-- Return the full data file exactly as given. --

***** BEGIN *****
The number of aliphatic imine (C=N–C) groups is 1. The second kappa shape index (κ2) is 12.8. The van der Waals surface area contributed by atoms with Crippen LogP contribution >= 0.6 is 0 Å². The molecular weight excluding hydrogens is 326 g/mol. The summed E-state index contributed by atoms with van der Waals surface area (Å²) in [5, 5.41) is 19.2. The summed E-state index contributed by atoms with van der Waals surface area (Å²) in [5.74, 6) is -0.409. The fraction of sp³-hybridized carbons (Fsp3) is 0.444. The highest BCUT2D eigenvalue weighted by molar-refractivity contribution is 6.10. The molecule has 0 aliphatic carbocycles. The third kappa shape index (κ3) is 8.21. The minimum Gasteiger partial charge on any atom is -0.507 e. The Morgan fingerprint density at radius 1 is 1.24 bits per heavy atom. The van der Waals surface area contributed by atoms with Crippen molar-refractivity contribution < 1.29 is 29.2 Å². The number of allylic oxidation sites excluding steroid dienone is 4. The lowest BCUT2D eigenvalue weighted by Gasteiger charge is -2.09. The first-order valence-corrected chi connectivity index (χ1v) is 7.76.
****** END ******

The number of aliphatic imine (C=N–C) groups is 1. The second kappa shape index (κ2) is 12.8. The van der Waals surface area contributed by atoms with Crippen LogP contribution >= 0.6 is 0 Å². The molecular weight excluding hydrogens is 326 g/mol. The summed E-state index contributed by atoms with van der Waals surface area (Å²) in [5, 5.41) is 19.2. The summed E-state index contributed by atoms with van der Waals surface area (Å²) in [5.74, 6) is -0.409. The fraction of sp³-hybridized carbons (Fsp3) is 0.444. The highest BCUT2D eigenvalue weighted by molar-refractivity contribution is 6.10. The molecule has 0 aliphatic carbocycles. The third kappa shape index (κ3) is 8.21. The minimum Gasteiger partial charge on any atom is -0.507 e. The Morgan fingerprint density at radius 1 is 1.24 bits per heavy atom. The van der Waals surface area contributed by atoms with Crippen molar-refractivity contribution < 1.29 is 29.2 Å². The number of allylic oxidation sites excluding steroid dienone is 4. The lowest BCUT2D eigenvalue weighted by Gasteiger charge is -2.09. The first-order valence-corrected chi connectivity index (χ1v) is 7.76.